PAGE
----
On the evening of Wednesday, March 16, 2011, at the Lowe Art Museum, Joel Hollander, Ph.D., full-time faculty member at the University of Miami, delivered an informative speech for the project â€œWest Encounters East,â€ whose focus is to rethink the significance of cultural exchange and diversity by identifying emerging Latin American artists of Asian heritage. Dr. Hollander focused on reflections of Japanese art and culture in the imagery of contemporary Argentine artists, including Valeria Yamamoto, Ary Kaplan Nakamura, Guillermo Ueno, and Lucila Heinberg, whose work will be highlighted in a special pavilion at arteamÃ©ricas art fair, March 25 â€“ 28, at the Miami Beach Convention Center.
“One of the primary considerations in ‘West Encounters East’ is to investigate how officially sponsored Japanese emigration programs to South America during the late 19th century and first half of the 20th century changed the ethnic and cultural heritage of Argentina, Brazil, Mexico, and Peru, as well as other countries in the region,” said Dr. Hollander. He added, “The precedent for exploring how Western artists respond to Japanese art can be traced back to the French Impressionists who helped to shape the genesis of modern art.”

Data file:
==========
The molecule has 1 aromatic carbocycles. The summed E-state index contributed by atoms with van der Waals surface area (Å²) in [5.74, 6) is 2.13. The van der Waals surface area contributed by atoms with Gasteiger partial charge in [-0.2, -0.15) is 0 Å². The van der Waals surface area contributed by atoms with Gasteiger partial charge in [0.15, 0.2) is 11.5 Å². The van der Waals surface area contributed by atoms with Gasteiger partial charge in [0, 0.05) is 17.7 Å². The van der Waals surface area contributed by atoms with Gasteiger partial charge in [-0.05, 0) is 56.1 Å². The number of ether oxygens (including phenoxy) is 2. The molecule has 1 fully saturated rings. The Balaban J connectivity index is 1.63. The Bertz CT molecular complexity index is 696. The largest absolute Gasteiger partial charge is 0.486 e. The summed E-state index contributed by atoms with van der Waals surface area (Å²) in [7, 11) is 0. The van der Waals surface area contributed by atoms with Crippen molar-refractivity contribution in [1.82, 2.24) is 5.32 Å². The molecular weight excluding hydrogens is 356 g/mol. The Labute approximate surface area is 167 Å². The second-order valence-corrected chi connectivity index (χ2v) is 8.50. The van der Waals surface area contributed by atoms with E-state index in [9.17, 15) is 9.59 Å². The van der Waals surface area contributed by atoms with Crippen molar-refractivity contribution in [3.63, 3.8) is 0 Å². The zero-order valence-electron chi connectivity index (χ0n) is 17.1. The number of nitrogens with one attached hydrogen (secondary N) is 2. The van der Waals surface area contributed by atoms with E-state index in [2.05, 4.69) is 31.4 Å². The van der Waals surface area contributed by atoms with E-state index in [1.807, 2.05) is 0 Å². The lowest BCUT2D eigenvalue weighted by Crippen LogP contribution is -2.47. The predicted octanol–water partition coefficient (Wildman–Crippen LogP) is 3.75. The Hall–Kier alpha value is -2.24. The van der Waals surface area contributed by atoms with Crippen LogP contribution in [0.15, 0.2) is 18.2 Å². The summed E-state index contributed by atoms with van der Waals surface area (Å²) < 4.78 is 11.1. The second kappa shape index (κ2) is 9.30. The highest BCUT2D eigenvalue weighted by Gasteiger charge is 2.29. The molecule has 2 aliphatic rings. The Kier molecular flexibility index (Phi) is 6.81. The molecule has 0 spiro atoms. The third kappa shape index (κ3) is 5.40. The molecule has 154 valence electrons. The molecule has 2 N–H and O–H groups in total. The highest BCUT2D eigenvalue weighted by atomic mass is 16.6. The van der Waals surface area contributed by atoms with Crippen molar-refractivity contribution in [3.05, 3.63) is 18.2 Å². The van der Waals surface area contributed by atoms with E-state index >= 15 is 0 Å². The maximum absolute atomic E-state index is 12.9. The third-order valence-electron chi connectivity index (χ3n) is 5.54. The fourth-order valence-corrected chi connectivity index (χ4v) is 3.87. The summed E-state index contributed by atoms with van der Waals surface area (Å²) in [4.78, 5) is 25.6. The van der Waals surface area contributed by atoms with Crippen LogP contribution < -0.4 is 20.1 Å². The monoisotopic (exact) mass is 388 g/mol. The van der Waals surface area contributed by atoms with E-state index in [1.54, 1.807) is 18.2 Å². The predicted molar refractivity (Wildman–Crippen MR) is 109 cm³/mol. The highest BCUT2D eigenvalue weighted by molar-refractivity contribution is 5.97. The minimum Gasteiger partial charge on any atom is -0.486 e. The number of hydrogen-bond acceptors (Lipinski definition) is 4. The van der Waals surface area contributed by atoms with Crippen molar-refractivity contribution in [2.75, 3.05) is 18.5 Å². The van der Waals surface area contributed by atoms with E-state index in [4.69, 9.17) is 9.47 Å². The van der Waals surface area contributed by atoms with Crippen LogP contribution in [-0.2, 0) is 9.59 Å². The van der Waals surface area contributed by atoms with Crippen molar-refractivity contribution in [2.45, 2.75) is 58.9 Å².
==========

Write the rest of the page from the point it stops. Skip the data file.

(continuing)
The lecture, which began with a moment of silence to honor the victims of the recent earthquake and tsunami in Japan, along with the reception and refreshments that followed, were sponsored by Stella M. Holmes, president of The Brickellian, Inc., an art consultancy group, and founder of Brickell Gallery Night. According to Ms. Holmes, â€œ’West Encounters East’ is a natural evolution of Brickell Gallery Night’s mission to introduce emerging artists with Asian roots to the West.” She stated that, “For me, the emphasis is the fusion of the two traditions. I think of it as Artists Without Borders â€“ a beautiful way that we can learn from each other through a meaningful exchange of culture.”
Photographs of the event